Kevin’s Much-Loved Poems–“Spring Day [Bath],” “Woman Bathing,” and “How to Measure Yourself”
This is one in a series of columns that examines a much-loved poem, and poems that speak to, or resonates with, that poem. Featured is “Spring Day [Bath],” crafted by Amy Lowell (1874-1925) in 1914 or 15.
The Poetry Foundation states: “An oft-quoted remark by poet Amy Lowell applies to both her determined personality and her sense of humor: ‘God made me a business woman,’ Lowell is reported to have quipped, ‘and I made myself a poet.’ During a career that spanned just over a dozen years, she wrote and published over 650 poems, yet scholars cite Lowell’s tireless efforts to awaken American readers to contemporary trends in poetry as her more influential contribution to literary history. ‘Poet, propagandist, lecturer, translator, biographer, critic . . . her verve is almost as remarkable as her verse,’ opined poet Louis Untermeyer in his 1923 work American Poetry since 1900. A collection of Lowell’s work, published posthumously as What’s O’Clock?, was awarded the Pulitzer Prize for Poetry in 1926.”
Amy Lowell, from the Brahman New England Lowell family (her brother Lawrence Lowell was President of Harvard from 1909-1933) aligned herself with the movement of imagist poetry. In her introduction to a 1915 volume, Lowell attempted to set down some criteria for writers of imagist poetry. They should strive, she wrote, “1. To use the language of common speech. . . . 2. To create new rhythms. . . . 3. To allow absolute freedom in the choice of subject. . . . 4. To present an image. . . . 5. To produce poetry that is hard and clear, never blurred nor indefinite. 6. Finally, most of us believe that concentration is of the very essence of poetry.”
These criteria give us a lens through which to understand “Spring Day [Bath].” The phrase “tulips and narcissus in the air,” appears at the end of the first sentence and the last. This phrase especially, as will be shown later, seemed to enflame her critics, who honed on the reference to Narcissus. Her critics said she had no right to narcissism.
Here’s a short video on Amy Lowell’s poems: Short Biography and Selected Poems
Spring Day [Bath]
by Amy Lowell
The day is fresh-washed and fair, and there is a smell of tulips and narcissus in the air.
The sunshine pours in at the bath-room window and bores through the water in the bath-tub in lathes and planes of greenish-white. It cleaves the water into flaws like a jewel, and cracks it to bright light.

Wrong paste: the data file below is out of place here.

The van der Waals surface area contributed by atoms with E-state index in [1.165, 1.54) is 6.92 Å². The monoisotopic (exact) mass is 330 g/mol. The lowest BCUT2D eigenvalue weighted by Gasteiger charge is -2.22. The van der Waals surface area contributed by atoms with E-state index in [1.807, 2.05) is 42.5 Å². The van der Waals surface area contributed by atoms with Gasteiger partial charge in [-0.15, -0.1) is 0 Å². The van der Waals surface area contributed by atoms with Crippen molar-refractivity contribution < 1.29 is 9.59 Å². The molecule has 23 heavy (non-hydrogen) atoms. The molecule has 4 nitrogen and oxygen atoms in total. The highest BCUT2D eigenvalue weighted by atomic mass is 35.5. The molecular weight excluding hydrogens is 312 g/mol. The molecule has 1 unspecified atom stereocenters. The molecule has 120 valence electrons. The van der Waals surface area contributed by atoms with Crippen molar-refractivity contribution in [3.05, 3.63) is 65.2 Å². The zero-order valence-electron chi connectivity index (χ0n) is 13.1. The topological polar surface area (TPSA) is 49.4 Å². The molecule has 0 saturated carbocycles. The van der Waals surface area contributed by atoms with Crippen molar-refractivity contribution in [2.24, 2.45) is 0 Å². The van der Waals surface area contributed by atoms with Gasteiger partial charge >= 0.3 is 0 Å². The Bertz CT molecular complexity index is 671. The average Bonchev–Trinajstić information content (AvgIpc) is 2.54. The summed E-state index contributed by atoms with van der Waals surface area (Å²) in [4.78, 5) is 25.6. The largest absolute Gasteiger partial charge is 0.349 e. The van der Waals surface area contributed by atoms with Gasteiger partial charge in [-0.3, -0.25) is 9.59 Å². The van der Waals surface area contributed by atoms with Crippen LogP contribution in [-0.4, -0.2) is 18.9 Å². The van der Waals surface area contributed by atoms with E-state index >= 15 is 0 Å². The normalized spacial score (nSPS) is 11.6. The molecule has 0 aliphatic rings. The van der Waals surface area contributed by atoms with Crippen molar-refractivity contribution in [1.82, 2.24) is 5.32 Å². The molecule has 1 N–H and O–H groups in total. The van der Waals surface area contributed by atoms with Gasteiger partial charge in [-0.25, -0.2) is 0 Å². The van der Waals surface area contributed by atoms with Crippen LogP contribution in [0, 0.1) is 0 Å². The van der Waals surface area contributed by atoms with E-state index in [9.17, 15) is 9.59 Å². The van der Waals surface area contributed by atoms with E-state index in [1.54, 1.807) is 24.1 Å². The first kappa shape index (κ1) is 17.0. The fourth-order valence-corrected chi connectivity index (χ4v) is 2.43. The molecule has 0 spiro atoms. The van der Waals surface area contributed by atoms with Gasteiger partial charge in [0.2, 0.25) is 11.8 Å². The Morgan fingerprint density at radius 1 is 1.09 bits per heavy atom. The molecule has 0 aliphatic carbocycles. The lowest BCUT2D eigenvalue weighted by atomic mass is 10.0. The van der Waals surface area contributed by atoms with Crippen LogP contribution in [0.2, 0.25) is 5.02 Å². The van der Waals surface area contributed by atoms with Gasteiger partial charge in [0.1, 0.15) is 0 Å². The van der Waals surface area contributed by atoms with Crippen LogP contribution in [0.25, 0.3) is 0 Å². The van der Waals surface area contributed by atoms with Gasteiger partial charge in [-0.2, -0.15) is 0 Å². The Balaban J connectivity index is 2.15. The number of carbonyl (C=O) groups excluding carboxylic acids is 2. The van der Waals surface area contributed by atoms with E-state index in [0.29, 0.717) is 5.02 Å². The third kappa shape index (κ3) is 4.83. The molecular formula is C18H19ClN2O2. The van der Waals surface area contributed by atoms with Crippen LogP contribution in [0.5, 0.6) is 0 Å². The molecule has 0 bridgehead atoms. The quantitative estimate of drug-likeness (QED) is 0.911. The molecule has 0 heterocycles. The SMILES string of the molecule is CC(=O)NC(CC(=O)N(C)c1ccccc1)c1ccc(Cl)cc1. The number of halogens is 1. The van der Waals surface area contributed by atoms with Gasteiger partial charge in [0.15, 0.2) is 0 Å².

Little spots of sunshine lie on the surface of the water and dance, dance, and their reflections wobble deliciously over the ceiling; a stir of my finger sets them whirring, reeling. I move a foot and the planes of light in the water jar. I lie back and laugh, and let the green-white water, the sun-flawed beryl water, flow over me. The day is almost too bright to bear, the green water covers me from the too bright day. I will lie here awhile and play with the water and the sun spots.
The sky is blue and high. A crow flaps by the window, and there is a whiff of tulips and narcissus in the air.
* * *
I chose this prose poem because its language and precision appealed to me long before I learned how poorly it had been received when Amy first read it. Amy was a large woman, and, in an era of conservatism, a lesbian. Ezra Pound said of her “’300 pounds and a charmer’—poor Amy, poor Amy.” When she finished reading this poem to the American Poetry Society in March of 1915, Jean Gould said, “there was an immediate uproar, with people leaping to their feet and roaring denunciations. The event made the news the next day, and for years after any references to ‘Amy’s bathtub’ sprung up in newspaper features about her in a most uncomplimentary fashion.” Biographers later complained that anyone who researches and writes about Amy Lowell must sift through an inordinate amount of demeaning and irrelevant commentary about her person in order to find information about her work.
To me, the poem seems remarkably free, sparse, and modern—remarkably free verse, ahead of its time.
* * *
I found two poems that resonate with Amy’s “Spring Day [Bath].” The first is Raymond Carver’s “Woman Bathing,” which introduces a second person, in this case a lover, to appreciate the bather. I’m not sure what the line “Time is a mountain lion” means but I like it, and the lion coexisting with ground squirrels.
by Raymond Carver
Natches River. Just below the falls.
Twenty miles from any town. A day
of dense sunlight
heavy with odors of love.
How long have we?
Already your body, sharpness of Picasso,
is drying in this highland air.
I towel down your back, your hips,
with my undershirt.
Time is a mountain lion.
We laugh at nothing,
and as I touch your breasts
even the ground-
* * *
The third poem is one of my own called “How to Measure Yourself.” which, although it does take place in a bathtub, isn’t necessarily about bathing.
How to Measure Yourself
by Kevin Arnold
You can only displace so much water.
Fill the tub until water spills into the overflow,
then twist your legs until the knees are covered.
Conditioning won’t help. If you are a good parent
or bad artist it won’t matter.
If you have a penis, use your hands to hold it down,
or breasts, ditto, as you submerge the chest.
Peek, at the last minute, for any knee-islands,
bring full breath into the lungs,
and, concentrating on the knees, gently drop
your head back until it’s completely submerged.
That is your high-water mark,
you can do no more.
Here’s a video: Kevin reading “How To Measure Yourself”